The partnership with the KU ADC not only encouraged OCCK to make Alzheimer's education, support and outreach part of its mission, but the support also allowed the agency to launch that outreach, which has emerged as an important resource in the rural communities it serves.
"This program and the partnership with KU ADC have been such a good thing for OCCK and the towns and families here," Sprague said. "The one-on-one support has been so well received. Families get their hopes up and are so thankful for the help and someone to talk to. We have hospital physical therapists and assisted living staff learning about the RDAD-KC intervention and reaching out to us. I think everyone is looking for something to offer families."
Beyond providing some much-needed support to Kansans, RDAD-KC also is contributing to the advancement of a critical overarching goal of the Administration for Community Living to bolster the nation's ability to effectively manage the wide-ranging impacts of Alzheimer's disease and other dementias.
"The Administration for Community Living really wants to make the nation more dementia capable, which means being able to support caregivers and people with dementia at every level," said Eric Vidoni, P.T., Ph.D., director of outreach and recruitment at the KU ADC. "Some groups are doing things like creating more dementia-capable communities by training bankers to recognize financial changes. We're trying to train agencies to be able to support caregivers and also give those agencies some tools to do that."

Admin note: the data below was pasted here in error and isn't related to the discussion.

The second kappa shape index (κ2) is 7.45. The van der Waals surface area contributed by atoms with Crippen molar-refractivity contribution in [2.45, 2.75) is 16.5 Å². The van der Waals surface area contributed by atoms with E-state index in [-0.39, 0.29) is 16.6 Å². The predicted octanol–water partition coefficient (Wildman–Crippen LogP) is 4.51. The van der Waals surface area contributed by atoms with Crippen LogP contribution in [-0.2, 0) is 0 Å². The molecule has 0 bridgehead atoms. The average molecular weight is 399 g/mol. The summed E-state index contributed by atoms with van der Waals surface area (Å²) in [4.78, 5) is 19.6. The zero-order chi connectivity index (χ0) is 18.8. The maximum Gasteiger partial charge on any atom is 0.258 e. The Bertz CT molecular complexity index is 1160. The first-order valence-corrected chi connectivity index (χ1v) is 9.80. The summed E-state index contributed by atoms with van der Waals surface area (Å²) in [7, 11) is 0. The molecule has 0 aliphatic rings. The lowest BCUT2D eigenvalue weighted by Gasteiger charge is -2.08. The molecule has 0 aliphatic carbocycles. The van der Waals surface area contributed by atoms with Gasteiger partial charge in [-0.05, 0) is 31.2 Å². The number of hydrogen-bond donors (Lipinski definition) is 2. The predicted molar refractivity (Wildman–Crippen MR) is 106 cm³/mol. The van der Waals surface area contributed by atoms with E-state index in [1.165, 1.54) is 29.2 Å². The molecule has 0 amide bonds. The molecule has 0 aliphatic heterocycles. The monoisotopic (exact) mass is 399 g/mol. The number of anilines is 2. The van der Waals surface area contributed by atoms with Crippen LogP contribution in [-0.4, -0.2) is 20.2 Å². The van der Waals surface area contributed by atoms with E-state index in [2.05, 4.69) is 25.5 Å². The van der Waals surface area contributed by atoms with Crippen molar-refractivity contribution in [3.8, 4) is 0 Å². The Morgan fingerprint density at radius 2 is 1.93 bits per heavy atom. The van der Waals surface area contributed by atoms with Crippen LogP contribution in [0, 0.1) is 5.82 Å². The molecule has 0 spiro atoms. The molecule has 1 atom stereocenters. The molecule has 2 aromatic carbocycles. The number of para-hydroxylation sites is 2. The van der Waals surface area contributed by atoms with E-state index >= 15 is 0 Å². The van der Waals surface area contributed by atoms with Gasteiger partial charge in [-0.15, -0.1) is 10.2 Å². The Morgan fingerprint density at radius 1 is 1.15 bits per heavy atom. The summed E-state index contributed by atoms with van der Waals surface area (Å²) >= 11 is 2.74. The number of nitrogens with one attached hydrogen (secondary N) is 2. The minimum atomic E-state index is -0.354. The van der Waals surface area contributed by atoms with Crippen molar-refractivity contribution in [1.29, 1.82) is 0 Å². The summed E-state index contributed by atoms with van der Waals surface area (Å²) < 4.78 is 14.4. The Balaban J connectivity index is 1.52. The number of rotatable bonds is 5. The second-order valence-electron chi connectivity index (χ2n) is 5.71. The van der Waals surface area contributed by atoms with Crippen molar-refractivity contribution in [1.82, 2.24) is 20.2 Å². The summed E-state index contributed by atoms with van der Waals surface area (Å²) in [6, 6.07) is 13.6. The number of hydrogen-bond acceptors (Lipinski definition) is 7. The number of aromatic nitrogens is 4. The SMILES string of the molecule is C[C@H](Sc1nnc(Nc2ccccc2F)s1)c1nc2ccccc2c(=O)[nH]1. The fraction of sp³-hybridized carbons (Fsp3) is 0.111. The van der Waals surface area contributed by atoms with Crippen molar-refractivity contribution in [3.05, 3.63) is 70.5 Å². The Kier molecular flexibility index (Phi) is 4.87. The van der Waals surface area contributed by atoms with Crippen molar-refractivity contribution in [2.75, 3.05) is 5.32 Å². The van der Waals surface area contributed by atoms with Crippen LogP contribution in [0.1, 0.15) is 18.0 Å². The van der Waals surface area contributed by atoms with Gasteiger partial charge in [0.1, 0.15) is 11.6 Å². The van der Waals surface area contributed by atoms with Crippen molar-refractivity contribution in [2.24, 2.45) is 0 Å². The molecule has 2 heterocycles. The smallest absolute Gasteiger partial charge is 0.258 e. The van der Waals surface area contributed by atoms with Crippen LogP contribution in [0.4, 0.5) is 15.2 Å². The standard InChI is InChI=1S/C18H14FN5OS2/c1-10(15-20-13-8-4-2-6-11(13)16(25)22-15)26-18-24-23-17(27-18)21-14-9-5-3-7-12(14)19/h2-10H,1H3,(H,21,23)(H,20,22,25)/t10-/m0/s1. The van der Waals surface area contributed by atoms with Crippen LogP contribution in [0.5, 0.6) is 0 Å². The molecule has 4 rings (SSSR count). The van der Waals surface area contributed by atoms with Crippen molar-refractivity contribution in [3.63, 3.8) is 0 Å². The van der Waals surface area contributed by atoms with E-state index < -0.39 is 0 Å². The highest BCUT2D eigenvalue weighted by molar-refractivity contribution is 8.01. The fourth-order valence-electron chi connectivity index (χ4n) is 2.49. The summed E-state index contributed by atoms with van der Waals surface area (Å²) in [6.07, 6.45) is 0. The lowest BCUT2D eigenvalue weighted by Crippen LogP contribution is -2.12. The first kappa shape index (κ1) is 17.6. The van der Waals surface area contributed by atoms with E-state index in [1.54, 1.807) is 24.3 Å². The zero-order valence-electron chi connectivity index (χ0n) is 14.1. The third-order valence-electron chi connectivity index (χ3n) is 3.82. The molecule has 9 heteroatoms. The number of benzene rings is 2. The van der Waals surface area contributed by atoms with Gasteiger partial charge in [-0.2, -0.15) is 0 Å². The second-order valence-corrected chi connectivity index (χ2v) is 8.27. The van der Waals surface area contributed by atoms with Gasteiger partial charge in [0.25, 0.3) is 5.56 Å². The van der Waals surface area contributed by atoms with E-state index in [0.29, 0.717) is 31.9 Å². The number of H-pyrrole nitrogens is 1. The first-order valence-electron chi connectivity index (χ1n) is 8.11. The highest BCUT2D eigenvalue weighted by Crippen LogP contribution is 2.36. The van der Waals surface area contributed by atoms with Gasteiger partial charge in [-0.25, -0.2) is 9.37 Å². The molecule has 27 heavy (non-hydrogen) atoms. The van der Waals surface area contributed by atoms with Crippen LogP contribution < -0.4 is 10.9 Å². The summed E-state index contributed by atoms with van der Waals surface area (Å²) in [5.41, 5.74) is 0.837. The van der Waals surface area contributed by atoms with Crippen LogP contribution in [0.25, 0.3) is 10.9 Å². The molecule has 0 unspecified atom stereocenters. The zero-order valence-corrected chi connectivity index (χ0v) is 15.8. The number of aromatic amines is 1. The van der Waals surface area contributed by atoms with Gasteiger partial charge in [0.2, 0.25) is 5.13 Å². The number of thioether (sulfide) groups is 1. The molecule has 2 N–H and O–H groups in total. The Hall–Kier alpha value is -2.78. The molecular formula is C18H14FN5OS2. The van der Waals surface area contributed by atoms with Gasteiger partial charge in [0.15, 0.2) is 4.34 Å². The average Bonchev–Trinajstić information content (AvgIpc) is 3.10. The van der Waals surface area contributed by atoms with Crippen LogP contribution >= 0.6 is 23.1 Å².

RDAD-KC also includes a component to assess outcomes for families. KU ADC researchers are measuring pre- and post-intervention caregiver strain, unmet needs and mental health. They anticipate gleaning outcomes from aggregate data and publishing articles on those findings. In addition, the grant-funded initiative is helping to fuel an increase in the number of dementia training classes for health care professionals hosted by the KU ADC statewide, especially in the intellectual and developmental disabilities community where there is a significant need for education around Alzheimer's disease.
RDAD was originally developed by Linda Teri, Ph.D., professor emerita in the University of Washington School of Nursing and adapted by the KU ADC. The intervention also has been used in other states such as Washington and Ohio. So far, RDAD-KC has been delivered to 120 clients. While the program is primarily based in Kansas City, it has a meaningful presence in 15 other counties beyond the metropolitan area, including in Central and Southeast Kansas. Efforts are ongoing to expand the program's reach to other parts of the state.
"We think of Alzheimer's disease and other dementias in such a hopeless way. We certainly don't have the science right now to reverse the disease," said Niedens. "That doesn't contain us in how we see day-to-day living. It is important to work toward assisting people in living as well as they can. Families need to know that you have the power to do something. We can figure out the complicated puzzle pieces such as behavioral issues to make disease management easier."
To qualify for RDAD-KC, individuals with dementia must be in the moderate stage of any dementia type with significant enough impairment that they cannot live alone. People with intellectual and developmental disabilities must be at risk for developing dementia, which typically is defined as age 40 or older and with Down syndrome or with multiple risk factors.
RDAD-KC will be offered through September of 2020, and partner agencies are accepting new participants.